- Cailliez-Grimal C, Chaillou S, Anba-Mondoloni J, Loux V, Afzal MI, Rahman A, Kergourlya G, Champomier-Vergès MC, Zagorec M, Dalgaard P, et al. Complete chromosome sequence of Carnobacterium maltaromaticum LMA 28. Genome Announc. 2013;1. doi: 10.1128/genomeA.00115-12.Google Scholar
- Leonard MT, Panayotova N, Farmerie WG, Triplett EW, Nicholson WL. Complete genome sequence of Carnobacterium gilichinskyi strain WN1359 (DSM 27470). Genome Announc. 2013;1. doi: 10.1128/genomeA.00985-13.Google Scholar
- Whon TW, Hyun D-W, Nam Y-D, Kim MS, Song E-J, Jang YK, Jung ES, Shin N-R, Oh JS, Kim PS, et al. Genomic and phenotypic analyses of Carnobacterium jeotgali strain MS3T, a lactate producing candidate biopreservative bacterium isolated from salt-fermented shrimp. FEMS Microbiol Lett. 2015;362(10). doi:10.1093/femsle/fnv058.
- Jöborn A, Dorsch M, Olsson JC, Westerdahl A, Kjelleberg S. Carnobacterium inhibens sp. nov., isolated from the intestine of Atlantic salmon (Salmo salar). Int J Syst Bacteriol. 1999;49:1891–8.View ArticlePubMedGoogle Scholar
- Nicholson WL, Krivushin K, Gilichinsky D, Schuerger AC. Growth of Carnobacterium spp. from permafrost under low pressure, temperature, and anoxic atmosphere has implications for Earth microbes on Mars. Proc Natl Acad Sci U S A. 2013;110:666–71.View ArticlePubMedGoogle Scholar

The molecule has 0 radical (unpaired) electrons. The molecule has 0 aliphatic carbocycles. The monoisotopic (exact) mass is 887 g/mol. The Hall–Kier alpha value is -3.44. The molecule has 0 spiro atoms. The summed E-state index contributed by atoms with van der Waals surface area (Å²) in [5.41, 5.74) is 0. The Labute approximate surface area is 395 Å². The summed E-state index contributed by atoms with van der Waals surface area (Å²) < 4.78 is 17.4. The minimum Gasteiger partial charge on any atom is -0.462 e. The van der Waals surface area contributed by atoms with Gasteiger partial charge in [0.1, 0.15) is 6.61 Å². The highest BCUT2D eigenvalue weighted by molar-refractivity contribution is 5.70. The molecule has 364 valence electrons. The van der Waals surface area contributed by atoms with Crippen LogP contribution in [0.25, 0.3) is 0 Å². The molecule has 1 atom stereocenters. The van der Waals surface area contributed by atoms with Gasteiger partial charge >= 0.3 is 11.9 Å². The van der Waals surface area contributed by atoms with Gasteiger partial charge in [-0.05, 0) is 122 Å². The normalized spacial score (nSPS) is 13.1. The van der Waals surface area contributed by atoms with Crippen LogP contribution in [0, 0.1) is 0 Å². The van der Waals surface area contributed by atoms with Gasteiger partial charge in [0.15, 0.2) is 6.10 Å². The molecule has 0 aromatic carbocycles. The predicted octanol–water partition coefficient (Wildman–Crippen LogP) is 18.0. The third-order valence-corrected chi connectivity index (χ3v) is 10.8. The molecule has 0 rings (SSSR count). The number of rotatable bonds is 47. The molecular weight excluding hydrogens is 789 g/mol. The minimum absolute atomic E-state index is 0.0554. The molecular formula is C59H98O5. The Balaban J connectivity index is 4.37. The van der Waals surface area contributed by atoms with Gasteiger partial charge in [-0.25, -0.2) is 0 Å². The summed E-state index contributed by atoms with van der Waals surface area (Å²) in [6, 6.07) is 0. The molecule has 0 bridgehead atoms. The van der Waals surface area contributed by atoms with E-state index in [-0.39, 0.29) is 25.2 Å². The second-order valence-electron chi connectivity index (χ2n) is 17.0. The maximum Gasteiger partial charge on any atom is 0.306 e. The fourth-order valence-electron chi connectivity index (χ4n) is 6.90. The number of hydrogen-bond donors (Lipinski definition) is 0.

- Benardini JN, Sawyer J, Venkateswaran K, Nicholson WL. Spore UV and acceleration resistance of endolithic Bacillus pumilus and Bacillus subtilis isolates obtained from Sonoran desert basalt: implications for lithopanspermia. Astrobiology. 2003;3:709–17.View ArticlePubMedGoogle Scholar
- Altschul S, Madden T, Schaffer A, Zhang J, Zhang Z, Miller W, Lipman D. Gapped BLAST and PSI-BLAST: a new generation of protein database search programs. Nucleic Acids Res. 1997;25:3389–402.View ArticlePubMedPubMed CentralGoogle Scholar
- Reddy TB, Thomas AD, Stamatis D, Bertsch J, Isbandi M, Jansson J, Mallajosyula J, Pagani I, Lobos EA, Kyrpides NC. The Genomes OnLine Database (GOLD) v.5: a metadata management system based on a four level (meta) genome project classification. Nucleic Acids Res. 2015;43:D1099–106.View ArticlePubMedGoogle Scholar